Have you thought about changing brand and/or systems? Before doing so, assess your current needs and specialties as a nature photographer. Does your current equipment adequately fulfill your requirements? If not, determine what additional bodies, lenses, and accessories are available for your system regardless of brand. Compare, as I did, similar features, overall quality, and amenities of several brands before making a decision. Set your goal, and as finances become available, begin to acquire the components of your new system. Become intimately familiar with your newly obtained equipment as soon as possible. Seek out other more experienced photographers that use the same equipment and learn from them. Conversely, share freely your knowledge with others eager to learn.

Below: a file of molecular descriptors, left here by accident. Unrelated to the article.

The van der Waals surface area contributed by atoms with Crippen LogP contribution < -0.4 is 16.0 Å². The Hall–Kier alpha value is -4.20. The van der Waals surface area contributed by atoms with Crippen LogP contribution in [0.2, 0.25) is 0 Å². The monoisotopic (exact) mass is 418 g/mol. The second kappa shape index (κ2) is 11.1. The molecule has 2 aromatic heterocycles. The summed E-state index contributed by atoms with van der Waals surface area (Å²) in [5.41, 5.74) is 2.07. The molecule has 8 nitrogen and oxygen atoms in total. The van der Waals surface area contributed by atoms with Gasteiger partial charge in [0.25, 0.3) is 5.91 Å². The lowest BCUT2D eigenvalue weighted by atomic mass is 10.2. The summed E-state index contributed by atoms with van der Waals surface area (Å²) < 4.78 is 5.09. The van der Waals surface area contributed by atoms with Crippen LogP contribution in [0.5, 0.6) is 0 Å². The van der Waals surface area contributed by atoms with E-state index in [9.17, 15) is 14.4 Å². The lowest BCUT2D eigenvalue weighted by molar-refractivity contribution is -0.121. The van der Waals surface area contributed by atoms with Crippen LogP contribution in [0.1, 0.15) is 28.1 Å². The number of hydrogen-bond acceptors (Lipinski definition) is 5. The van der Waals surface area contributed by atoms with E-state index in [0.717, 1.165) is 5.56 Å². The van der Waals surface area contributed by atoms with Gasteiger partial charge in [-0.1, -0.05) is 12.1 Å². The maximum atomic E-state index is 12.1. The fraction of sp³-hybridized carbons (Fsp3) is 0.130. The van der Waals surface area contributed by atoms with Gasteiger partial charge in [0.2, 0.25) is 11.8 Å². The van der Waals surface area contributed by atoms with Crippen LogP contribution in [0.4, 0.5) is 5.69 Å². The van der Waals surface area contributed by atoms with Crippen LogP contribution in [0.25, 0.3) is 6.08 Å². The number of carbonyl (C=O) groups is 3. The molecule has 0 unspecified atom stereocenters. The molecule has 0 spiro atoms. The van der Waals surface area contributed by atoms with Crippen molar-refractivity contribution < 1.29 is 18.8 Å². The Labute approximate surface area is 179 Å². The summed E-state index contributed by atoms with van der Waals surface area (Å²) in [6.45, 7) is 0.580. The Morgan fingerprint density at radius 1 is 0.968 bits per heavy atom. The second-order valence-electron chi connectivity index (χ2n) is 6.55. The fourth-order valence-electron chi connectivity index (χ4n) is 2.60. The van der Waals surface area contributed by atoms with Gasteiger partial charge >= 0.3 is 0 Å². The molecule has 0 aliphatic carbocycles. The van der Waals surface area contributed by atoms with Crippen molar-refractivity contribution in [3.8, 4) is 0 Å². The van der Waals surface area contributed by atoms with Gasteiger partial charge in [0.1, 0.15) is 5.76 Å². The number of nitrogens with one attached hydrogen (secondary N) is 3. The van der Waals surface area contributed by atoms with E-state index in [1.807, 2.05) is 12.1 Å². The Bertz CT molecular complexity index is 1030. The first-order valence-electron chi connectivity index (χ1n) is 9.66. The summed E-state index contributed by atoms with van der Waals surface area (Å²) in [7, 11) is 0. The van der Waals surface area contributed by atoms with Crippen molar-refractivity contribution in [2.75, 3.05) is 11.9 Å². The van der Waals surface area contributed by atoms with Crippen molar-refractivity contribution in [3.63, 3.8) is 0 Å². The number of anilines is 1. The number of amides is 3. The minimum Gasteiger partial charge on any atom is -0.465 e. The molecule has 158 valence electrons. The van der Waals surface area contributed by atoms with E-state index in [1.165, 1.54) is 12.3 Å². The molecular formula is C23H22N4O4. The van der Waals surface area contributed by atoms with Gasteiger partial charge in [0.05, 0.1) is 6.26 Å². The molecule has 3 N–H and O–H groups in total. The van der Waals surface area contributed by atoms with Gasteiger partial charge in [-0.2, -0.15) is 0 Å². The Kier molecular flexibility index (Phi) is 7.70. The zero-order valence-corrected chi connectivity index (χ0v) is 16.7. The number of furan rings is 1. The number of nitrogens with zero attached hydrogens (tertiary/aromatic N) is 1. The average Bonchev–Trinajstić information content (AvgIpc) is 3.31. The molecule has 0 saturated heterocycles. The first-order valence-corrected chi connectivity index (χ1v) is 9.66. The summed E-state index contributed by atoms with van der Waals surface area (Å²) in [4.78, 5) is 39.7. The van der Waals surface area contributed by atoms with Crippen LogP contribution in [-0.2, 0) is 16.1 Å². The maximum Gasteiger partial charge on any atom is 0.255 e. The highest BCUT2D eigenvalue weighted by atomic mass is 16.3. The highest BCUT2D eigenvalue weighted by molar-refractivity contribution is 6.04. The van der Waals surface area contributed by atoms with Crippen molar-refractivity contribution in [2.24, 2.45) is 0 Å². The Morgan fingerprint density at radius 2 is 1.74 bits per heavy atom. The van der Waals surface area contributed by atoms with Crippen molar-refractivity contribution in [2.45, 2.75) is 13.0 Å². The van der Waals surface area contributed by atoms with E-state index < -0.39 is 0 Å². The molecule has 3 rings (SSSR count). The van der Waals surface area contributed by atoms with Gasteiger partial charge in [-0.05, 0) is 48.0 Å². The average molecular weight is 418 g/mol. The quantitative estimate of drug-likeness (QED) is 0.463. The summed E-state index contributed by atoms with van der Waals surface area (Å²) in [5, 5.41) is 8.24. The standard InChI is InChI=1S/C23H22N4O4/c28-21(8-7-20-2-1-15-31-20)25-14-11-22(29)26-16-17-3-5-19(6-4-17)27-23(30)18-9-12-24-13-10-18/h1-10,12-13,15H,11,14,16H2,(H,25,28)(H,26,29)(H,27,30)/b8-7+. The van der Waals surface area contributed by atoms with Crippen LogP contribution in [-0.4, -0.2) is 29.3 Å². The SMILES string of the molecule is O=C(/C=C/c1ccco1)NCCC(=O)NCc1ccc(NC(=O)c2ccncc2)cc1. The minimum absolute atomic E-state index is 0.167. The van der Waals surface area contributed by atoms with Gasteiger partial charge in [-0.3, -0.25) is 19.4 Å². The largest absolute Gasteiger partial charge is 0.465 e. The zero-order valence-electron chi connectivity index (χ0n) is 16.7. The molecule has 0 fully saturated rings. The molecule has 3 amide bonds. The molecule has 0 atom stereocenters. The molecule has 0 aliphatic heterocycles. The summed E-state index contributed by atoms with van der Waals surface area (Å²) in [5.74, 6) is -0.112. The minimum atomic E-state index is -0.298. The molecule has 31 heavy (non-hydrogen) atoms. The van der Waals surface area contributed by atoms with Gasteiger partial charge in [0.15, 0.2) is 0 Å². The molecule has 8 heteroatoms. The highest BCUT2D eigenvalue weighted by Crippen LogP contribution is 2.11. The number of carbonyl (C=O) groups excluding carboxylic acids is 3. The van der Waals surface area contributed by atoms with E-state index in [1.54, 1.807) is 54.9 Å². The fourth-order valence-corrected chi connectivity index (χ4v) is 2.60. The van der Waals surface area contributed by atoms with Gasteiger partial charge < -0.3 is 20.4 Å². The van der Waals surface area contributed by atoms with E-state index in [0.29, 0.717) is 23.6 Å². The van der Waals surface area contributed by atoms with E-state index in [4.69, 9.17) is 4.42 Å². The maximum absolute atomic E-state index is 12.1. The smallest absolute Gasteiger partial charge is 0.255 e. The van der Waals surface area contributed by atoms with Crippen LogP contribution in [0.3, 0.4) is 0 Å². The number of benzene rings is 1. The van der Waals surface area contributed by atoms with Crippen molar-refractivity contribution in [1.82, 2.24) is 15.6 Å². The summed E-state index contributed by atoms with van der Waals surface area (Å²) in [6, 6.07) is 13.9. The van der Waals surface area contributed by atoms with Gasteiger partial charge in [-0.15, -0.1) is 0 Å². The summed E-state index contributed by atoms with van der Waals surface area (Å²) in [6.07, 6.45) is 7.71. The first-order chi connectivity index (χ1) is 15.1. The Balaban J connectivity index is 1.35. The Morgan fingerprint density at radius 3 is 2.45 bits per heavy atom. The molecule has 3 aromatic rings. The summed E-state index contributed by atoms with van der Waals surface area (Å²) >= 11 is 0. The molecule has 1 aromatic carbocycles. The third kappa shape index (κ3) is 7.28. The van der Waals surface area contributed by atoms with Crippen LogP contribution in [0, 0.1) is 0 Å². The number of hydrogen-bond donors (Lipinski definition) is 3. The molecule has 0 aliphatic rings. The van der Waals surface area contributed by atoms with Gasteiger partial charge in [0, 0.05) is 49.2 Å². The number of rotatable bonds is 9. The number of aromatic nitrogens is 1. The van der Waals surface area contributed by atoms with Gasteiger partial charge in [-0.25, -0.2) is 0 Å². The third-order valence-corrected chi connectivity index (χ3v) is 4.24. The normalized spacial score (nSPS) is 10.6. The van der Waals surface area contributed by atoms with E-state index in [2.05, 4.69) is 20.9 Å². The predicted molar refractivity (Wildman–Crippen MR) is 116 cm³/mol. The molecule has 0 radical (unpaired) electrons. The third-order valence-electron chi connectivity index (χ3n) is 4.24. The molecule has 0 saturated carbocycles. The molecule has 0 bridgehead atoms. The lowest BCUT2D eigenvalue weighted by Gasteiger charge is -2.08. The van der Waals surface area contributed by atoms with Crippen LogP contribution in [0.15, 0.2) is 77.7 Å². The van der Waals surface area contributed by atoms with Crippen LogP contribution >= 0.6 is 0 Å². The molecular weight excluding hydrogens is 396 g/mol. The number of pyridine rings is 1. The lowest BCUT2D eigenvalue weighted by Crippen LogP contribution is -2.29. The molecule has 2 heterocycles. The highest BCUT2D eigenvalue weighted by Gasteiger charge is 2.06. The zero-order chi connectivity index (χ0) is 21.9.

Our goal is to perfect our craft, nature photography. The tools of our trade undeniably play an important role. Attitude is also essential. The ancient Greeks had a term that best fits: Hubris. It meant simply, "Be all that you can be!"

About the images...

Trumpeter Swan
Tulsa, Oklahoma
Nikon F5 600 F4 Nikkor
RGB meter, + .3 compensation
Exp 1/250 @ F8, Provia F

Eastern Kingbird
Warner Robins, Georgia
Nikon F5 600 F4 Nikkor
RGB meter, 0 compensation
Exp 1/160 @ F8, Provia F

Killdeer chick
Great Salt Plains NWR, Oklahoma
Canon EOS 1v 600 F4/1.4X TC
Evaluative meter , 0 compensation
Exp 1/200 @ F7.1, Provia F

Bill Horn - NPN 007